For me there's no other option. I have everything to live for and that's why i will overcome the tumor. Not everyone is the same, some will see death as a blessing, some will wish they were sicker so they could hide away behind something, some simply treat it as another hard day in a hard life. You get to meet so many different people but they can influence you and drag you off your course. The hardest part after the operation was dealing with the people when i moved into the ward out of HDU.
HDU was first class, it was organised so that nurses were always in sight and they were supported by the odd auxiliary or student. Through in the wards, the use of auxiliaries and students is an obvious cost effective way of dealing with the higher occupancy. It doesn't demean the quality of the nurses just that they don't spend as much personal time with you.
The way you behave is obviously a factor in the way others respond to you, so my cheery disposition was a breath of fresh air in a mood of despair. The Dr's also started to change the routine, speaking to me rather than at or around me when they saw the positiveness in my attitude. When referring to statistics, don't forget that's about other people, not you!
It all started well until a Dr i never saw again decided the epidural would be taken out. Id undergone major surgery and whilst they couldn't operate on the liver, it was still major. The plan had been to keep the epidural in till the Tuesday, but some bright spark decided otherwise without talking with the Pain Management Team and replaced the epidural with oral drugs. They gave me doses too small for my body type and so Sunday saw me in a state of sheer pain. 10mg of Sevradol and 10mg of Tramadol 4 x a day was soon raised to 20mg and that helped big time.
Then they decided to take away the catheter that was draining the bladder. With the body shocked from surgery and under new drugs, the bladder didn't respond, so on the Monday night they decided to put it back in. 3 long attempts were made causing a certain amount of trauma and a sleepless night, finally being put in on Tuesday 9am. This was while in the recovery stage which is meant to be fraught with danger. I waited for the kitchen sink, after all, that was the only thing i didn't have thrown at me. Two of the days in the HDU were almost step backwards.
So on Tuesday, exhausted, i was moved in to the ward, into a room which had the windows closed and the heating full on and three others not speaking. I'll talk about the guys in a separate topic, but at one point that evening the pressure was not where i wanted to be. I had a bedside phone and i think it was Bob on the phone when i cracked. At that point i somehow related to a para phrase of 'screwing the nut' (getting your head straight) that Bob had told me about in relating to when you have to pull it together. I said the phrase and i was ok. I was OK.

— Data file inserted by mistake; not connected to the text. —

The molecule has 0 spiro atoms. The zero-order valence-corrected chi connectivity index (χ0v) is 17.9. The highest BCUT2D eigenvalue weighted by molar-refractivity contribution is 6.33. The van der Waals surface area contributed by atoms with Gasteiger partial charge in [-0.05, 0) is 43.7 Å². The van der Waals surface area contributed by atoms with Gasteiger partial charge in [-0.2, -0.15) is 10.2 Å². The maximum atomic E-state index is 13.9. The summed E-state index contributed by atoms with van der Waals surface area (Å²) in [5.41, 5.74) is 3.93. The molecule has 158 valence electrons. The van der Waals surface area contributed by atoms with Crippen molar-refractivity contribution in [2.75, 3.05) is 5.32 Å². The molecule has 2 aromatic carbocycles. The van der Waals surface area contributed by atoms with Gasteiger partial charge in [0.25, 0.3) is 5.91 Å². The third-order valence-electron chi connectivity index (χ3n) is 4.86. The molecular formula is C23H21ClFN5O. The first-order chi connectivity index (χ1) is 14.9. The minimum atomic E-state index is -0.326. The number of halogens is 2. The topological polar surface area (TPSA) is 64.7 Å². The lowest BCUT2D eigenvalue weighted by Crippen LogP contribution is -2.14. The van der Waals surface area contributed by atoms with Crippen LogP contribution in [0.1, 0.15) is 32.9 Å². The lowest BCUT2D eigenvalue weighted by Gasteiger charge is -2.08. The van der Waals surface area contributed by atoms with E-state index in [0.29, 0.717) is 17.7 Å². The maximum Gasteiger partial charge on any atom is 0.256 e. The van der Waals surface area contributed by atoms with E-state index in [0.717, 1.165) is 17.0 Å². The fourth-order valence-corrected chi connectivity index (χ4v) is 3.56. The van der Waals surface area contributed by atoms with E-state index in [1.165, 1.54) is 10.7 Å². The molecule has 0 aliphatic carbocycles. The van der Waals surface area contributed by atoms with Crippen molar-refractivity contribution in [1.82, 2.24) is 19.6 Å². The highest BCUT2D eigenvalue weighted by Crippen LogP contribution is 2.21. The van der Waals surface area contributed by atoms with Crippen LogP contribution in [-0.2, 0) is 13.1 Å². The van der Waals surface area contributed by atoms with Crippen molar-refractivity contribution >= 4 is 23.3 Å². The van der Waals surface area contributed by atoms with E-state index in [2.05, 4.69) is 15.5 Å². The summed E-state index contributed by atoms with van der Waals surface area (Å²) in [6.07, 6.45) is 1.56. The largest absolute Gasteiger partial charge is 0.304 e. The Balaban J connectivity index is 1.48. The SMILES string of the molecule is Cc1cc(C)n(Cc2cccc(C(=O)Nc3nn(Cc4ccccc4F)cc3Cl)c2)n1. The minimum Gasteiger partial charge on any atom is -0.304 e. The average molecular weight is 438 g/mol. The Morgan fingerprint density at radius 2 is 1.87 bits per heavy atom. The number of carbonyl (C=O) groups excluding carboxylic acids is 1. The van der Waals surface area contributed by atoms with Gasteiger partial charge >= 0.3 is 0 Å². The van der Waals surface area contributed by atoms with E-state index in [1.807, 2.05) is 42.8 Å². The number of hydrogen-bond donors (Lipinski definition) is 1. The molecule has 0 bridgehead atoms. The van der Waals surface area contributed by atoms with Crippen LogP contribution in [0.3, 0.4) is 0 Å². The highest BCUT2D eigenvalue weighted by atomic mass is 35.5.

So Tuesday to Friday i was in the room with 3 others with whom i started talking and we had the windows opened. the nurses came in with better attitude as it was no longer a room to hide from. The Tramadol was dropped so that left me less 'knocked out. 'Visitors came in and spirits lifted - i think on Wednesday i had nine which also tired me but in a nice sort of way. My drainage was taken away and i started walking freely. 200 meters was an achievement. Nurses started 'hanging out' in our room and when i left there was a good feeling despite the terminal diagnosis for one of them.
I would wake up at 7ish, get a breakfast of grapefruit and a slice of toast but i was never hungry in the am. I had slow acting Morphine at 8am and 8pm and any time i needed more than that i took 20mg of Sevradol. Paracetamol 4 x a day and laxatives in the hope that...well... hope. I'd shower and take the dressing off letting the wound breathe, change and then go back to bed to sleep to lunchtime. This time was also a busy time for blood pressure, blood testing and dr's rounds. Friday i could go home and i couldn't wait, i spent the afternoon speaking with visitors, walking the corridors getting my meters in, as well as nursing staff and the others in my room.
At 7.30pm, i walked out into the dark crisp evening for the car journey home in what was an emotional and significant moment for me. The fight changes to a two pronged attack now. I'll have Chemotherapy for the tumors, but i will also have to repair my liver for the quality of life i want to have. Walking on the frost bitten pavement i knew the journey would have its tough times ahead but i will achieve it on both fronts.
This is happening now
2 years ago